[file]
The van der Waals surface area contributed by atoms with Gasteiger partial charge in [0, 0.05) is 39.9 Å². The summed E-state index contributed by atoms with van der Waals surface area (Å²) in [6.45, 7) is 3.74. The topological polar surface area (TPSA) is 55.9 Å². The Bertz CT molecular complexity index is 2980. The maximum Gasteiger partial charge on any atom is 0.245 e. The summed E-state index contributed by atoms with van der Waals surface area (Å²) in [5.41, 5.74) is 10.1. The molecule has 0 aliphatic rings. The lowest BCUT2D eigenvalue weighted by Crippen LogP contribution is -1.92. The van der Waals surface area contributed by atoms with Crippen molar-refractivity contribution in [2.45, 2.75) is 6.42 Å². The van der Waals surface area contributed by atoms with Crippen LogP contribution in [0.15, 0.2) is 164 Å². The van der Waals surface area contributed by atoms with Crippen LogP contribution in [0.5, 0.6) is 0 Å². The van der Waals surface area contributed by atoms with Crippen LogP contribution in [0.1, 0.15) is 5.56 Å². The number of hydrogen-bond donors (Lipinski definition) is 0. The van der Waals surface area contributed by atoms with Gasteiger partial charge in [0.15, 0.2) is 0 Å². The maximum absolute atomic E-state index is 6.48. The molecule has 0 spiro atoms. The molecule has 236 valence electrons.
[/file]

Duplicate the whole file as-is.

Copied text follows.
The van der Waals surface area contributed by atoms with Gasteiger partial charge in [0, 0.05) is 39.9 Å². The summed E-state index contributed by atoms with van der Waals surface area (Å²) in [6.45, 7) is 3.74. The topological polar surface area (TPSA) is 55.9 Å². The Bertz CT molecular complexity index is 2980. The maximum Gasteiger partial charge on any atom is 0.245 e. The summed E-state index contributed by atoms with van der Waals surface area (Å²) in [5.41, 5.74) is 10.1. The molecule has 0 aliphatic rings. The lowest BCUT2D eigenvalue weighted by Crippen LogP contribution is -1.92. The van der Waals surface area contributed by atoms with Crippen molar-refractivity contribution in [2.45, 2.75) is 6.42 Å². The van der Waals surface area contributed by atoms with Crippen LogP contribution in [0.15, 0.2) is 164 Å². The van der Waals surface area contributed by atoms with Crippen LogP contribution in [0.5, 0.6) is 0 Å². The van der Waals surface area contributed by atoms with Crippen LogP contribution in [0.1, 0.15) is 5.56 Å². The number of hydrogen-bond donors (Lipinski definition) is 0. The van der Waals surface area contributed by atoms with Gasteiger partial charge in [0.15, 0.2) is 0 Å². The maximum absolute atomic E-state index is 6.48. The molecule has 0 spiro atoms. The molecule has 236 valence electrons.